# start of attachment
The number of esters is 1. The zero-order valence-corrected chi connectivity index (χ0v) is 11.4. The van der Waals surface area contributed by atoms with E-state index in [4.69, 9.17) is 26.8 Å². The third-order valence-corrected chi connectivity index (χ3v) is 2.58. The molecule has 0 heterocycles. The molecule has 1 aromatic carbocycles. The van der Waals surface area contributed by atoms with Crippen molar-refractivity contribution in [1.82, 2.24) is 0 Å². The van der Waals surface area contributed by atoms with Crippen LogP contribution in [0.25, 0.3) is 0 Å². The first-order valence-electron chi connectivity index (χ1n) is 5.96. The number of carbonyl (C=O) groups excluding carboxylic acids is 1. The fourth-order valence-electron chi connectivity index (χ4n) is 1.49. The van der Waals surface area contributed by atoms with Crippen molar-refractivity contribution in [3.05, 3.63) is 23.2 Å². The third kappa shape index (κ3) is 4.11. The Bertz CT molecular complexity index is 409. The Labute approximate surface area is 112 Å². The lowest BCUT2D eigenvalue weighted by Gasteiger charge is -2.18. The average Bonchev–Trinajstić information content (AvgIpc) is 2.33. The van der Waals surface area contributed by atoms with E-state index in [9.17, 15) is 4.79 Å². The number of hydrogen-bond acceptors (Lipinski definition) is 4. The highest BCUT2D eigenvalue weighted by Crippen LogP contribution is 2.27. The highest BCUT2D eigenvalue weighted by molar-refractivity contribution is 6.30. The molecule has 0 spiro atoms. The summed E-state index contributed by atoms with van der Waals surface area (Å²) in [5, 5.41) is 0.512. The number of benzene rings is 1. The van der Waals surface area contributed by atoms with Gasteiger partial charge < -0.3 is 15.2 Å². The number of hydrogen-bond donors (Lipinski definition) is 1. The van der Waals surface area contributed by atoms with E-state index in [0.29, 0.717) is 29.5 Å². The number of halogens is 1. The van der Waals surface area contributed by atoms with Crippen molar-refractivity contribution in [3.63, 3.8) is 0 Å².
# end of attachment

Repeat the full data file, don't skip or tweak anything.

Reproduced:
The number of esters is 1. The zero-order valence-corrected chi connectivity index (χ0v) is 11.4. The van der Waals surface area contributed by atoms with E-state index in [4.69, 9.17) is 26.8 Å². The third-order valence-corrected chi connectivity index (χ3v) is 2.58. The molecule has 0 heterocycles. The molecule has 1 aromatic carbocycles. The van der Waals surface area contributed by atoms with Crippen molar-refractivity contribution in [1.82, 2.24) is 0 Å². The van der Waals surface area contributed by atoms with Crippen LogP contribution in [0.25, 0.3) is 0 Å². The first-order valence-electron chi connectivity index (χ1n) is 5.96. The number of carbonyl (C=O) groups excluding carboxylic acids is 1. The fourth-order valence-electron chi connectivity index (χ4n) is 1.49. The van der Waals surface area contributed by atoms with Crippen molar-refractivity contribution in [3.05, 3.63) is 23.2 Å². The third kappa shape index (κ3) is 4.11. The Bertz CT molecular complexity index is 409. The Labute approximate surface area is 112 Å². The lowest BCUT2D eigenvalue weighted by Gasteiger charge is -2.18. The average Bonchev–Trinajstić information content (AvgIpc) is 2.33. The van der Waals surface area contributed by atoms with E-state index in [9.17, 15) is 4.79 Å². The number of hydrogen-bond acceptors (Lipinski definition) is 4. The highest BCUT2D eigenvalue weighted by Crippen LogP contribution is 2.27. The highest BCUT2D eigenvalue weighted by molar-refractivity contribution is 6.30. The molecule has 0 spiro atoms. The summed E-state index contributed by atoms with van der Waals surface area (Å²) in [5, 5.41) is 0.512. The number of benzene rings is 1. The van der Waals surface area contributed by atoms with Gasteiger partial charge < -0.3 is 15.2 Å². The number of hydrogen-bond donors (Lipinski definition) is 1. The van der Waals surface area contributed by atoms with E-state index in [0.29, 0.717) is 29.5 Å². The number of halogens is 1. The van der Waals surface area contributed by atoms with Crippen molar-refractivity contribution in [3.63, 3.8) is 0 Å².